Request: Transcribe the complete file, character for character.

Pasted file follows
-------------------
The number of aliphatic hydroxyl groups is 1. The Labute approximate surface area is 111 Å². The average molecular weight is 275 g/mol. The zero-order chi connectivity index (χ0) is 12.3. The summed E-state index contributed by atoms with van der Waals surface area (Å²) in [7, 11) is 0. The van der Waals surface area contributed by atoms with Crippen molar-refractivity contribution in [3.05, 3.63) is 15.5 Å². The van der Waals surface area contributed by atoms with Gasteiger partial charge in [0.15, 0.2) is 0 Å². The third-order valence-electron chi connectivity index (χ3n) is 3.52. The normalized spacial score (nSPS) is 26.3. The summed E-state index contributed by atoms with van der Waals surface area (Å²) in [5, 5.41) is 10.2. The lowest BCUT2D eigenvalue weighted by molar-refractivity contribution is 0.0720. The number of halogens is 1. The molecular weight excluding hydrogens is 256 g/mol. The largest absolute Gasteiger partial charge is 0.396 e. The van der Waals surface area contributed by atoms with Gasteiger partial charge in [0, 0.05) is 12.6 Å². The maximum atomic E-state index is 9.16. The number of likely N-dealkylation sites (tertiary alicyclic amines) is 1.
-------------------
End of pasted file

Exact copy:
The number of aliphatic hydroxyl groups is 1. The Labute approximate surface area is 111 Å². The average molecular weight is 275 g/mol. The zero-order chi connectivity index (χ0) is 12.3. The summed E-state index contributed by atoms with van der Waals surface area (Å²) in [7, 11) is 0. The van der Waals surface area contributed by atoms with Crippen molar-refractivity contribution in [3.05, 3.63) is 15.5 Å². The van der Waals surface area contributed by atoms with Gasteiger partial charge in [0.15, 0.2) is 0 Å². The third-order valence-electron chi connectivity index (χ3n) is 3.52. The normalized spacial score (nSPS) is 26.3. The summed E-state index contributed by atoms with van der Waals surface area (Å²) in [5, 5.41) is 10.2. The lowest BCUT2D eigenvalue weighted by molar-refractivity contribution is 0.0720. The number of halogens is 1. The molecular weight excluding hydrogens is 256 g/mol. The largest absolute Gasteiger partial charge is 0.396 e. The van der Waals surface area contributed by atoms with Gasteiger partial charge in [0, 0.05) is 12.6 Å². The maximum atomic E-state index is 9.16. The number of likely N-dealkylation sites (tertiary alicyclic amines) is 1.